Outside of the ardent SEO and inbound marketing circles, content is an afterthought. Companies are tiptoeing into blogs, leaving duties up to 3-month interns or passionate employees who just so happen to have some free time. But, those companies will soon be part of the past, and smart marketers will hire and pay for top-level talent to create content that’s flat out addicting.

I think we’ll see a few trends define this revolution.

Content concept: The best content platforms will have a cohesive theme that digs deeper than the tone or writing style, they have a concept, very similar to the way traditional advertisers create a marketing concept. For example, some companies are tying their spokespeople into blogs, some are relying on user-generated content. But, Coke is rising above all with its Coca Cola Journey content. Instead of sticking to the obvious blogs on Coca Cola recipes, best holiday Coke drinks, or even how Coke is made – the company thought bigger with a simple idea. The concept was to extend happiness to the world by posting optimistic articles. Coke invested heavily, plugging in 4 full-time hires with dozens of part-timers and freelancers. The result is a refreshingly addictive site that adds a smile…and at 1.2 million unique monthly visitors, Coke is making a prime content marketing case study.

The fall of the how-to article: The first idea is not always the best idea. When creating a content marketing platform, it’s always easy to come up with a bunch of how to articles in your industry. For insurance companies, it could be how to make car insurance cheaper, how to save money on renter’s insurance or how to combine insurance policies, etc. These articles are still valuable to your content strategy, in fact, they’re very valuable – but they are not your entire content strategy. They’re great for search terms and generating a one-time lead or click-through, but there’s really not a strong reason for visitors to come back tomorrow, and the next day, and the next. There’s no developing story. These articles have no legs. Progressive Insurance understood this when it created the YouTube sensation “Flo’s Sidekick” back in 2010. Users could submit videos explaining why they should be Flo’s Sidekick and appear in a national TV spot. The campaign led to tons of press (and links), impressions and submissions. But, more importantly, it gave people a reason to continue interacting with the brand. Users could keep checking back on the microsite to see new submissions and if their favorites were getting voted in.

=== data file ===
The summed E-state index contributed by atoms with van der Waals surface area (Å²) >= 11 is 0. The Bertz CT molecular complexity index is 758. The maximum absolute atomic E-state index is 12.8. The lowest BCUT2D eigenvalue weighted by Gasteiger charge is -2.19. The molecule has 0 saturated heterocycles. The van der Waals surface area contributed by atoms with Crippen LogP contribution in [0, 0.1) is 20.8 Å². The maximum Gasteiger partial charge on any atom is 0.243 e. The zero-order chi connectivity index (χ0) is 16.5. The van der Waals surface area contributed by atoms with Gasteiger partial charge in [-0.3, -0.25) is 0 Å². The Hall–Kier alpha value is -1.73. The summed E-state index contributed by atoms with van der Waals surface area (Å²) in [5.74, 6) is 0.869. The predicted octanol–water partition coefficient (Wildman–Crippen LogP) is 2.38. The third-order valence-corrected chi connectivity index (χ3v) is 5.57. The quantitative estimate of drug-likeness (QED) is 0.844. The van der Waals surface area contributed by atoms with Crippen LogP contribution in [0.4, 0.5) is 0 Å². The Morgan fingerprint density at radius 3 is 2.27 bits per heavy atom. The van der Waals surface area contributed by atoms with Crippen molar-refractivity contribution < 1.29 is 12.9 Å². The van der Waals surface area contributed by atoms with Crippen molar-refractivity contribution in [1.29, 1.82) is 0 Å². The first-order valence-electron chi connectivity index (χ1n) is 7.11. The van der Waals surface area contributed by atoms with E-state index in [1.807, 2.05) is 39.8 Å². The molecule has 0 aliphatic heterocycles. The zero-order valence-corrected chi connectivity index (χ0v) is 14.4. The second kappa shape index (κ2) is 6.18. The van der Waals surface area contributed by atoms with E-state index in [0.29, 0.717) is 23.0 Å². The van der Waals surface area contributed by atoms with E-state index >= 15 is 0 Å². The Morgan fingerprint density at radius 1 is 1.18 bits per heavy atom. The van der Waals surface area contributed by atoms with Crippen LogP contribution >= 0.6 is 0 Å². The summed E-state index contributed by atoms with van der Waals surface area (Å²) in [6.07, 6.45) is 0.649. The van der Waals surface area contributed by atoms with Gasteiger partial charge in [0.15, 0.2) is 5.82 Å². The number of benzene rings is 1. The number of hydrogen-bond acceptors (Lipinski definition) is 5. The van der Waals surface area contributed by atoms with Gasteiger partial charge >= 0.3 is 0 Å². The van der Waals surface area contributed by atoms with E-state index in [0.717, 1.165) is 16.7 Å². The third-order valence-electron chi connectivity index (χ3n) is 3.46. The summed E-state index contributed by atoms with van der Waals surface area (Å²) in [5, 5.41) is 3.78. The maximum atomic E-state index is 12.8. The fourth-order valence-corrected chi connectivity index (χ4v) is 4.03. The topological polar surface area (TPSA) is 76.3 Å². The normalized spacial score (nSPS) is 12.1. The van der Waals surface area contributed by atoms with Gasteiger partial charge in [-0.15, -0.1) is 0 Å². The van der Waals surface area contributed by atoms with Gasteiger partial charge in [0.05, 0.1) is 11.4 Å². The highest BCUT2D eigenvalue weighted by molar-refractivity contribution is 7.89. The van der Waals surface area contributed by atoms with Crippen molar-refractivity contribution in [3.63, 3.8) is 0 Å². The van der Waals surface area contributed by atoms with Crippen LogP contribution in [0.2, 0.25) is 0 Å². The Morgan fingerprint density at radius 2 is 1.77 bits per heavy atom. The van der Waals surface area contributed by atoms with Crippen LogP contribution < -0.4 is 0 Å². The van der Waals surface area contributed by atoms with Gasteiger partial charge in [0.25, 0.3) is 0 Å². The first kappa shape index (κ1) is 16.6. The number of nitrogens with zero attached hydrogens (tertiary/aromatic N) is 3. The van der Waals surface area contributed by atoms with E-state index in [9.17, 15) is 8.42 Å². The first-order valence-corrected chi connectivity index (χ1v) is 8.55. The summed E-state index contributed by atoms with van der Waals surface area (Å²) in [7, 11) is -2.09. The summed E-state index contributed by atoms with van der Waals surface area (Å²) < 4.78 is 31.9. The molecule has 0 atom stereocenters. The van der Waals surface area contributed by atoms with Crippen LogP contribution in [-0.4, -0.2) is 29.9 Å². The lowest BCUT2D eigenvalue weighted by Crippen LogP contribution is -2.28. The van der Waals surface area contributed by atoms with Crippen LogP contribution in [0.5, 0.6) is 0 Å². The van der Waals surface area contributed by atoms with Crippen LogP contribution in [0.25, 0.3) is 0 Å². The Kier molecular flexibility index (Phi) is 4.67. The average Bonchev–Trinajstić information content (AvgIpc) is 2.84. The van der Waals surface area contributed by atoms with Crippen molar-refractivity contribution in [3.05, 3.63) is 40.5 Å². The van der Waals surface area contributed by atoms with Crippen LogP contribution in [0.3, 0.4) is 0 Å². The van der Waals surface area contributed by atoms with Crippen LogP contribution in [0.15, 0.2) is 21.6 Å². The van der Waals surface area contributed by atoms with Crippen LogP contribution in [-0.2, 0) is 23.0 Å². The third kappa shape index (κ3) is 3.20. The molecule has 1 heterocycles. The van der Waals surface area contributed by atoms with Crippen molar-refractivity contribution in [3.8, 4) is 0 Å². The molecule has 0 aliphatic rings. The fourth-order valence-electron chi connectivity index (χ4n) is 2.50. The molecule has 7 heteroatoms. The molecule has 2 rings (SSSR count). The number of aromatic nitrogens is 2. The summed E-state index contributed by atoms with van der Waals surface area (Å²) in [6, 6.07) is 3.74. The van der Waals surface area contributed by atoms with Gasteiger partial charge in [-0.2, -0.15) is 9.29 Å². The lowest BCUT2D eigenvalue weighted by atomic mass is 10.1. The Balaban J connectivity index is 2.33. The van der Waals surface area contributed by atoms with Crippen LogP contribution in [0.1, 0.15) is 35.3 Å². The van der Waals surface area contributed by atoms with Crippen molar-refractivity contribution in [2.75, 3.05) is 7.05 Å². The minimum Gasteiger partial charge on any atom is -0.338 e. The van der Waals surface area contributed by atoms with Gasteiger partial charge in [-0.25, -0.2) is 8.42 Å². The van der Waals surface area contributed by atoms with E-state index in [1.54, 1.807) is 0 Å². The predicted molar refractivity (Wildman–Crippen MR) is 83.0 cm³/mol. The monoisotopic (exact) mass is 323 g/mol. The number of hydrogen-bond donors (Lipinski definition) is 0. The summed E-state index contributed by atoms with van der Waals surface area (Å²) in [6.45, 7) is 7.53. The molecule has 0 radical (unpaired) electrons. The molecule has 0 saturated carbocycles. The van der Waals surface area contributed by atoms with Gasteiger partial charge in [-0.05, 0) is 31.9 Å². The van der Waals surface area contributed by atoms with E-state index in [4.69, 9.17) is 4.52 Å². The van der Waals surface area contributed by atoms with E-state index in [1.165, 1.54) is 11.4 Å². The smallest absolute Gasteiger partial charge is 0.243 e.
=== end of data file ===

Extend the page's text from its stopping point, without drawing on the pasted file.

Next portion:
Tools, not articles: Think about building a full experience for each individual user who comes to your site. If you’re in the finance sector, does an article like “How to save for retirement” build a unique experience? The answer, is no. This article should still be included in your content, but most financial providers dig deeper and create retirement and savings calculators, pulling information from your existing accounts. This is a fairly obvious example, and the cat’s out of the bag in the industry on this trend. But, these are the types of tools you should be thinking about.

Some tutoring companies build online practice questions that can help users track progress over time. For example, if you’re getting ready for the SAT, you can take practice questions and see how much time you’re putting in each week, how much faster you’re getting and how many more questions you’re getting right. Tools like this provide much more dynamic content than a general “How to improve your SAT score” article. And above all, it gives your users a reason to keep coming back.

The options are endless. Gyms and exercise equipment companies can create exercise regimens for people to follow over time, tying products seamlessly into the mix. For example, users can input their current health status, goals, time to goal, and how much time they’re willing to work out each week. The systems can create personalized work out plans, recommending to start with walking then upgrade to their brand of treadmill. You can even tie gamification into your tools to help users celebrate goals of losing 5 pounds, running a 9-minute mile, etc. These work seamlessly with social media. And in terms of engagement, repeat visitors, share-ability, etc – tools like this blow their generic article counterparts “How to lose 20 pounds in 6 months” out of the water.

My advice is simple, think deeply and challenge your team to come up with creative solutions that solve problems and go beyond the generic articles. But, still create those generic articles. They are the foundation of your content marketing plan…they are just not your entire content marketing plan.